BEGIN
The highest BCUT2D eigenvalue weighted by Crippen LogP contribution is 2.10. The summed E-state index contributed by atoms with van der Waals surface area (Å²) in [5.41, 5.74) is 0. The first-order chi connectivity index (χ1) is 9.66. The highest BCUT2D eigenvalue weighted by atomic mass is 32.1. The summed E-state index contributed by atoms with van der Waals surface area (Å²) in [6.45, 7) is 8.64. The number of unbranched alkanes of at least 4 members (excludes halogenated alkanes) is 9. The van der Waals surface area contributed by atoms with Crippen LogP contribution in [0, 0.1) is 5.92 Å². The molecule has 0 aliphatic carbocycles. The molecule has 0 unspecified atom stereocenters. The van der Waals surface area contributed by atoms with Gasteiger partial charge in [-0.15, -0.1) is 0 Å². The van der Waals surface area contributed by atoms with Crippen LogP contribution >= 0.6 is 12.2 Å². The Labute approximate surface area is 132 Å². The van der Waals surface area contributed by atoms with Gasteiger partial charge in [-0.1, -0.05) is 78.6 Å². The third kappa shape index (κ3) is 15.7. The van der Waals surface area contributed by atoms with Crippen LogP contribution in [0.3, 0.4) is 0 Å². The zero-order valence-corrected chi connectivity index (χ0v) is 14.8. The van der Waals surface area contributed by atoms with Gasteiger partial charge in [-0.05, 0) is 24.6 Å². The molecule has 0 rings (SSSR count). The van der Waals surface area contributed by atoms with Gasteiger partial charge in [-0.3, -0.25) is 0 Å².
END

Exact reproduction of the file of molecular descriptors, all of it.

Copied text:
The highest BCUT2D eigenvalue weighted by Crippen LogP contribution is 2.10. The summed E-state index contributed by atoms with van der Waals surface area (Å²) in [5.41, 5.74) is 0. The first-order chi connectivity index (χ1) is 9.66. The highest BCUT2D eigenvalue weighted by atomic mass is 32.1. The summed E-state index contributed by atoms with van der Waals surface area (Å²) in [6.45, 7) is 8.64. The number of unbranched alkanes of at least 4 members (excludes halogenated alkanes) is 9. The van der Waals surface area contributed by atoms with Crippen LogP contribution in [0, 0.1) is 5.92 Å². The molecule has 0 aliphatic carbocycles. The molecule has 0 unspecified atom stereocenters. The van der Waals surface area contributed by atoms with Gasteiger partial charge in [-0.15, -0.1) is 0 Å². The van der Waals surface area contributed by atoms with Crippen LogP contribution >= 0.6 is 12.2 Å². The Labute approximate surface area is 132 Å². The van der Waals surface area contributed by atoms with Gasteiger partial charge in [-0.1, -0.05) is 78.6 Å². The third kappa shape index (κ3) is 15.7. The van der Waals surface area contributed by atoms with Crippen LogP contribution in [0.3, 0.4) is 0 Å². The zero-order valence-corrected chi connectivity index (χ0v) is 14.8. The van der Waals surface area contributed by atoms with Gasteiger partial charge in [-0.05, 0) is 24.6 Å². The molecule has 0 rings (SSSR count). The van der Waals surface area contributed by atoms with Gasteiger partial charge in [-0.3, -0.25) is 0 Å².